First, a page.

Last Employment Report Before Election

Greg Ip writes in the WSJ about Friday’s big event, important not only for the financial markets, the last employment report before the elections. It is likely to impact the debate due later that day between Bush and Kerry on domestic issues. Ip presents the White House's bullish estimate, and the market's more modest one. A Cleveland Fed report is cited in order to explain why the so called household survey's figures differs from the more trusted payroll figures that paint a grim picture for the last couple of years.

Political Debate Over Jobs Intensifies
Bush Team Hopes for Lift
From Friday Payroll Data;
Revisions to Get Attention
Staff Reporter of THE WALL STREET JOURNAL [subscription required]
October 5, 2004
Friday's data will be the last released before the Nov. 2 election. While markets will focus on the Bureau of Labor Statistics' jobs report for September, politicians might pay more attention to revised data for the period from March 2003 through March 2004.
A memo from the president's Council of Economic Advisers estimates that the payroll-employment figure for that period could be revised upward by 288,000 jobs, and conceivably by as much as 384,000. In August, nonfarm payroll employment stood 913,000 jobs, or 0.8%, below the level when President Bush took office.
Wall Street economists on average expect nonfarm payrolls to have risen 145,000 in September from August, according to a survey by Dow Jones Newswires and CNBC, with hurricanes having depressed the total by about 50,000
The staff study found that when the most reliable part of the household survey is compared with the payroll survey, "both measures ... show a surprisingly similar picture of the weak labor-market performance that has prevailed during this recovery relative to previous business cycle periods."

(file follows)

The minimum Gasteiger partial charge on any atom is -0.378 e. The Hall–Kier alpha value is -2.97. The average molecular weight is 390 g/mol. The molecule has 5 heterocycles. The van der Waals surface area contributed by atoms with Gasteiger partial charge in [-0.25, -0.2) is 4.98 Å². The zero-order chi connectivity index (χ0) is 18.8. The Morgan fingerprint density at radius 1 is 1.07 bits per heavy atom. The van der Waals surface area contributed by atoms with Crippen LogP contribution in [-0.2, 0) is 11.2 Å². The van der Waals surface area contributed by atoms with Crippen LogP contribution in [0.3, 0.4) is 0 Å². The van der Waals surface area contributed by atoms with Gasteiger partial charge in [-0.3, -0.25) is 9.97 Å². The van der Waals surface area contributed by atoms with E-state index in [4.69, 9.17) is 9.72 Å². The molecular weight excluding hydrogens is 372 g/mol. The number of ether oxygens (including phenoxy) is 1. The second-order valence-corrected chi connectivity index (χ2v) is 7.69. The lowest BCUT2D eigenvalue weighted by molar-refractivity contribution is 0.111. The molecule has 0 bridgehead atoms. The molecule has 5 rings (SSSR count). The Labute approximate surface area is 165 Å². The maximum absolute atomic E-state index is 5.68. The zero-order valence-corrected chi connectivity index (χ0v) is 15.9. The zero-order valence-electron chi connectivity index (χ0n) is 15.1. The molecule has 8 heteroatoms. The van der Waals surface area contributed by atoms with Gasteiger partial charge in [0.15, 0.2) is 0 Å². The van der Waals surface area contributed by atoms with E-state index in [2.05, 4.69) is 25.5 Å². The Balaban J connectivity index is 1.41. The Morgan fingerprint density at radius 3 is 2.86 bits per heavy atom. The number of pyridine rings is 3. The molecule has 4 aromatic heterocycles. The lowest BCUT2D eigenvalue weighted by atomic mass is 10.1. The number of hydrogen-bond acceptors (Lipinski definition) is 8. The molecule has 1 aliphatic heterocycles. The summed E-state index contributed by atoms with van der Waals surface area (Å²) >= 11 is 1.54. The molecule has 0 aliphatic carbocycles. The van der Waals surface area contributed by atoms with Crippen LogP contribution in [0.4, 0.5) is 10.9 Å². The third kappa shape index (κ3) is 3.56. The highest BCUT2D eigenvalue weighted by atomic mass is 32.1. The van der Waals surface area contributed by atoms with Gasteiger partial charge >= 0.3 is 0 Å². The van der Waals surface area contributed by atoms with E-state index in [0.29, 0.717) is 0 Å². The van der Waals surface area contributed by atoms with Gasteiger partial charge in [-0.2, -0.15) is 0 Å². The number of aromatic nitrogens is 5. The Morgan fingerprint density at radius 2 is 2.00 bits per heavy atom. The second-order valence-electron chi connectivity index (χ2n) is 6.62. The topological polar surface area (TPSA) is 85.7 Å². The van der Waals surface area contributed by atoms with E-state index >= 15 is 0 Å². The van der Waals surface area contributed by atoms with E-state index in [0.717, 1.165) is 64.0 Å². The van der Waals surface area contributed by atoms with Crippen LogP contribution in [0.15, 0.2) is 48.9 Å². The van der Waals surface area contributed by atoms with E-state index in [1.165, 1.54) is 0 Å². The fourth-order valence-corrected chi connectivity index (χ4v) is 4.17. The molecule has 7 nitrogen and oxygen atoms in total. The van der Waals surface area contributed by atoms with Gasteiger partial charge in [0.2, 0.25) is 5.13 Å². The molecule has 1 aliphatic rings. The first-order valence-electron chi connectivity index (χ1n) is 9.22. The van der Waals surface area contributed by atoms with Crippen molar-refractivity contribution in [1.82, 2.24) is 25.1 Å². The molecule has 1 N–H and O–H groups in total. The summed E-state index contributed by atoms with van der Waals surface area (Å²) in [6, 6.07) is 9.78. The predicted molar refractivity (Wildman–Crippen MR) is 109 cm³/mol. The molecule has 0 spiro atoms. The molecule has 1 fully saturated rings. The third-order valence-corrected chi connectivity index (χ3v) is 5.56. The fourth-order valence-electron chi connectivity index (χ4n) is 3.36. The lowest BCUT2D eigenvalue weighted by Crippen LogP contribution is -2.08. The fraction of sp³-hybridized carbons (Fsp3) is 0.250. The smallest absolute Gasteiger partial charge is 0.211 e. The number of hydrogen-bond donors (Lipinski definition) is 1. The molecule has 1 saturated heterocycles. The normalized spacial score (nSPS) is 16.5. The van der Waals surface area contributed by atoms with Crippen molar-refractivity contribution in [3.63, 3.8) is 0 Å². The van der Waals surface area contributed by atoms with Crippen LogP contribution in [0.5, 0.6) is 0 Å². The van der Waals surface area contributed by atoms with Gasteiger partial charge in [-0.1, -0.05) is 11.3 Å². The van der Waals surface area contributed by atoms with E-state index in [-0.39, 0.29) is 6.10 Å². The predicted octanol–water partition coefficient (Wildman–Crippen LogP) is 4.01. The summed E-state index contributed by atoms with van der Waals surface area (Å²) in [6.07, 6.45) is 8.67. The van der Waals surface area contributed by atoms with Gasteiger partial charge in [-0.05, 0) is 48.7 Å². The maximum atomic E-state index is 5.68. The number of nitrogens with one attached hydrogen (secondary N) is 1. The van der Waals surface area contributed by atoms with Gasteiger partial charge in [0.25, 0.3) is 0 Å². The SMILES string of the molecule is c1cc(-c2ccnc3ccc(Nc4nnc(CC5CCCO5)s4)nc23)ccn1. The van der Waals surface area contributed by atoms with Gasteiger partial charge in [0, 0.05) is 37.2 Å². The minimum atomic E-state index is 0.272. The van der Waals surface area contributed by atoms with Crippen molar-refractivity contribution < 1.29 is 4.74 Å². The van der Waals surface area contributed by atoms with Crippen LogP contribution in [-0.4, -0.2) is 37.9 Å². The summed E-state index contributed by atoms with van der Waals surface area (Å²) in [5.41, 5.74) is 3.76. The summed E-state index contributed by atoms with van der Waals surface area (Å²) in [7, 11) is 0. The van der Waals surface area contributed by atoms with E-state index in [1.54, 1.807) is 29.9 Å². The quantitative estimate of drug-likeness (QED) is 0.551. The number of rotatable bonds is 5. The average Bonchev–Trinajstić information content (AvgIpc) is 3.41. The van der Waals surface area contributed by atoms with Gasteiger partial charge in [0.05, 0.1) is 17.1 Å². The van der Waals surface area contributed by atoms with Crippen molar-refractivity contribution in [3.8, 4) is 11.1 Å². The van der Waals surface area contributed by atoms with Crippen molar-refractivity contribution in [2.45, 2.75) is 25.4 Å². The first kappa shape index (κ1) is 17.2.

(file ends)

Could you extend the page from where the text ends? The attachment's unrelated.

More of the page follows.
Cleveland Fed economists Mark Schweitzer and Guhan Venkatu note in their study that the household survey's employment total can be distorted by problems in extrapolating from a sample of 60,000 households to the total population, because of uncertainty surrounding population estimates.

The economists look instead at the percentage of the working-age population that is employed, which they write is "more informative and less problematic" because it factors out population. The authors say that in the nine post-World War II recoveries prior to the most recent, this "employment to population ratio" fell on average 1.5 percentage points in the 18 months after recession began. By the three-year mark, it was down less than half a point.

After the most recent recession began in 2001, the ratio tracked the postwar average for the first 18 months, but then continued to decline. By the three-year mark it was down 2.2 percentage points from the peak.

"This picture is strikingly similar" to the poor performance of payroll employment relative to previous recoveries, they write. The authors estimate payroll employment rose 3.7% in the first three years of the nine previous business cycles, but is still down 1.5% in the latest.

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